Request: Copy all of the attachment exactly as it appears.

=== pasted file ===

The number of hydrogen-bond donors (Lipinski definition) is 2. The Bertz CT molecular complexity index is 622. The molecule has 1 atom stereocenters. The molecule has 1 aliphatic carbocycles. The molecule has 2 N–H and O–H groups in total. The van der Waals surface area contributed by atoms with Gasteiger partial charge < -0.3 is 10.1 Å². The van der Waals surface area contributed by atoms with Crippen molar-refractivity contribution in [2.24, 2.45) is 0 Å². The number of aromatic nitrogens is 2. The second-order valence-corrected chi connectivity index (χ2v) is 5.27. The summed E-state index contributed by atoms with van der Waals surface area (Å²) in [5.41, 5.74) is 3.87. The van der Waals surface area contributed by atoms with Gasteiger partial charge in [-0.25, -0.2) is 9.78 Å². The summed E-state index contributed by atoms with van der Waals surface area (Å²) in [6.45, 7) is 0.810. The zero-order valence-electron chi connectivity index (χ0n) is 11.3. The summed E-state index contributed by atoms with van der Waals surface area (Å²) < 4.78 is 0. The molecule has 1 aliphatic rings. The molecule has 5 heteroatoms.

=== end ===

The number of hydrogen-bond donors (Lipinski definition) is 2. The Bertz CT molecular complexity index is 622. The molecule has 1 atom stereocenters. The molecule has 1 aliphatic carbocycles. The molecule has 2 N–H and O–H groups in total. The van der Waals surface area contributed by atoms with Gasteiger partial charge < -0.3 is 10.1 Å². The van der Waals surface area contributed by atoms with Crippen molar-refractivity contribution in [2.24, 2.45) is 0 Å². The number of aromatic nitrogens is 2. The second-order valence-corrected chi connectivity index (χ2v) is 5.27. The summed E-state index contributed by atoms with van der Waals surface area (Å²) in [5.41, 5.74) is 3.87. The van der Waals surface area contributed by atoms with Gasteiger partial charge in [-0.25, -0.2) is 9.78 Å². The summed E-state index contributed by atoms with van der Waals surface area (Å²) in [6.45, 7) is 0.810. The zero-order valence-electron chi connectivity index (χ0n) is 11.3. The summed E-state index contributed by atoms with van der Waals surface area (Å²) < 4.78 is 0. The molecule has 1 aliphatic rings. The molecule has 5 heteroatoms.